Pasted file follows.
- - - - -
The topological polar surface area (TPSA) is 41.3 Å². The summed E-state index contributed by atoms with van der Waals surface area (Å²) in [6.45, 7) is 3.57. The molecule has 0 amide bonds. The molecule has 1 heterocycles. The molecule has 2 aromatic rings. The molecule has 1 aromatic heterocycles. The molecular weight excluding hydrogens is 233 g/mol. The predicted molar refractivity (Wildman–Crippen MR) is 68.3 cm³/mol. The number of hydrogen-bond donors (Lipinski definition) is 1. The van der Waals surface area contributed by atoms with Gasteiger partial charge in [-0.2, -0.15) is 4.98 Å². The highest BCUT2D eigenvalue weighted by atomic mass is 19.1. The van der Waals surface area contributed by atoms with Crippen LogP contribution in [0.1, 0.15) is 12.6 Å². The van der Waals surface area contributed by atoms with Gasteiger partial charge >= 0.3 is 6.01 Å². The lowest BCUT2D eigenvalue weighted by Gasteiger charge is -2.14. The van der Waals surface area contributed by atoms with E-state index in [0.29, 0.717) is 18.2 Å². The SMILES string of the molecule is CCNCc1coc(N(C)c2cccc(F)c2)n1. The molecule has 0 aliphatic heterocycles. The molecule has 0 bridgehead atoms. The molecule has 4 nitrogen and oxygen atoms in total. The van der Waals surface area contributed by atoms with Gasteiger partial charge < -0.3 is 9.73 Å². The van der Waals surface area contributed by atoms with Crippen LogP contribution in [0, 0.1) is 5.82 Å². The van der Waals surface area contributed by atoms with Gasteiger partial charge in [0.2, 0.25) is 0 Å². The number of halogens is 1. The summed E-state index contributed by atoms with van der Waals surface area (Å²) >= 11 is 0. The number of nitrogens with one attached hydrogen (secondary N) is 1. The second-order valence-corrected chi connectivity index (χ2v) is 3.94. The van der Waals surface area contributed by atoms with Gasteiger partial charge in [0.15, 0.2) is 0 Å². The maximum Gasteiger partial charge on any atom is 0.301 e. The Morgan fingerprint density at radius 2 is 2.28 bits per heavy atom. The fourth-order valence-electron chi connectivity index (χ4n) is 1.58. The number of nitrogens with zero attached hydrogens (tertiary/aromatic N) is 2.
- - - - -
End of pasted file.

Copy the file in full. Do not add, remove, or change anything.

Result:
The topological polar surface area (TPSA) is 41.3 Å². The summed E-state index contributed by atoms with van der Waals surface area (Å²) in [6.45, 7) is 3.57. The molecule has 0 amide bonds. The molecule has 1 heterocycles. The molecule has 2 aromatic rings. The molecule has 1 aromatic heterocycles. The molecular weight excluding hydrogens is 233 g/mol. The predicted molar refractivity (Wildman–Crippen MR) is 68.3 cm³/mol. The number of hydrogen-bond donors (Lipinski definition) is 1. The van der Waals surface area contributed by atoms with Gasteiger partial charge in [-0.2, -0.15) is 4.98 Å². The highest BCUT2D eigenvalue weighted by atomic mass is 19.1. The van der Waals surface area contributed by atoms with Crippen LogP contribution in [0.1, 0.15) is 12.6 Å². The van der Waals surface area contributed by atoms with Gasteiger partial charge >= 0.3 is 6.01 Å². The lowest BCUT2D eigenvalue weighted by Gasteiger charge is -2.14. The van der Waals surface area contributed by atoms with E-state index in [0.29, 0.717) is 18.2 Å². The SMILES string of the molecule is CCNCc1coc(N(C)c2cccc(F)c2)n1. The molecule has 0 aliphatic heterocycles. The molecule has 0 bridgehead atoms. The molecule has 4 nitrogen and oxygen atoms in total. The van der Waals surface area contributed by atoms with Gasteiger partial charge < -0.3 is 9.73 Å². The van der Waals surface area contributed by atoms with Crippen LogP contribution in [0, 0.1) is 5.82 Å². The van der Waals surface area contributed by atoms with Gasteiger partial charge in [0.2, 0.25) is 0 Å². The number of halogens is 1. The summed E-state index contributed by atoms with van der Waals surface area (Å²) >= 11 is 0. The number of nitrogens with one attached hydrogen (secondary N) is 1. The second-order valence-corrected chi connectivity index (χ2v) is 3.94. The van der Waals surface area contributed by atoms with Gasteiger partial charge in [0.15, 0.2) is 0 Å². The maximum Gasteiger partial charge on any atom is 0.301 e. The Morgan fingerprint density at radius 2 is 2.28 bits per heavy atom. The fourth-order valence-electron chi connectivity index (χ4n) is 1.58. The number of nitrogens with zero attached hydrogens (tertiary/aromatic N) is 2.